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Gregory R. Mann, Ph.D. {ret.}

Rhinocéros Auklet

“Cerorhinca monocerata”

The Rhinocéros Auklet a medium-sized auk, is closely related to the Puffins. Although dowdier in plumage, it is distinguished from Puffins and all other Auks by a prominent rhinocéros-like “horn” actually a vertical extension of the mandibular plates projecting above the upper mandible in breeding plumage. The precise function of this prominent ornament which is the same size in males and females is unknown. Females lays one white egg often spotted, is laid in a burrow and nests in colonies sometimes in large numbers. Incubation ranges from 39 to 52 days and is carried out by both parents. They feed mainly on small fish, but sometimes takes crustaceans and squid; forages by diving from the surface and pursuing prey under water. Rhinocéros Auklets nests in colonies on isolated islands where thousands of birds gather to raise their chicks. Rhinocéros Auklets dig burrows in the ground on both forested and non-forested islands. Burrows can be up to 20 feet long and often fork many times. At the end of each burrow is a nest chamber with a shallow cup of moss and twigs. The Rhinocéros Auklet is a seabird of the coastlines and open seas of the north Pacific.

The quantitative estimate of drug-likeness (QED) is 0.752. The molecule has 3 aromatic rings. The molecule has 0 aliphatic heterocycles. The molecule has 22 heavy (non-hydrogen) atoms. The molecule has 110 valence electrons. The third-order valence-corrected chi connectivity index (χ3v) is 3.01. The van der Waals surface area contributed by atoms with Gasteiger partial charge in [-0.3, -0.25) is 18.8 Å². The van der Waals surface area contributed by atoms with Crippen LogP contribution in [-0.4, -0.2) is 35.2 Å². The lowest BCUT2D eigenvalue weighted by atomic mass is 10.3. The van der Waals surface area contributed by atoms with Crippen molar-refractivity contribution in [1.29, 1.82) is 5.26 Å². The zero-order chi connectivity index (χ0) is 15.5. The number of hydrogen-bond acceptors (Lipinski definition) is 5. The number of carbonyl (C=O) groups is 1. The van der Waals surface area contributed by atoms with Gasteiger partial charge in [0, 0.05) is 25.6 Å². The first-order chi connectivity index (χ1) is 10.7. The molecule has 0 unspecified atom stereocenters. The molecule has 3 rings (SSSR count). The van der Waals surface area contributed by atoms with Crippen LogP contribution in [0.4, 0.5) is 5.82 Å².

The Rhinocéros Auklet breeds from California’s Channel Islands to the Aleutian Islands in Alaska in North America and Hokkaidō and Honshū, Japan, as well as North Korea and Sakhalin Island in Asia. It winters both in offshore and inshore waters, exhibiting some migration. The Rhinocéros Auklet nests in burrows dug into the soil or in natural caves and cavities between 1 to 5 meters deep. The Rhinoceros Auklet is a large alcid with a wedge-shaped head. It is drab-gray overall, darker above than below. In breeding plumage, they have a bright orange-yellow bill adorned with a whitish horn. It also has two light feather tufts on each side of its head, going in a line back from the eye and the corner of the mouth. It is the only living species of the genus Cerorhinca. The Rhinocéros Auklet gives a series of 7 to 12 mellow “moo” notes sound much like a cow when near the colony. This is done to aid in location of its mate at night. At sea, Rhinocéros Auklets feed on fish with some krill and squid taken also. They feed inshore during the breeding season in the midwater. To catch their prey, they dive to as deep as 187 feet for as long as 148 seconds. The Rhinocéros Auklet is an unusual member of the Alcidae family. It is actually a Puffin, not an Auklet. But its outward appearance differs noticeably from other Puffins. A medium-sized seabird at 500 grams, the Rhinocéros Auklet has mostly gray plumage that is darker on the back and a white and grey belly. It has yellow eyes and a thick, pointed yellow bill. 

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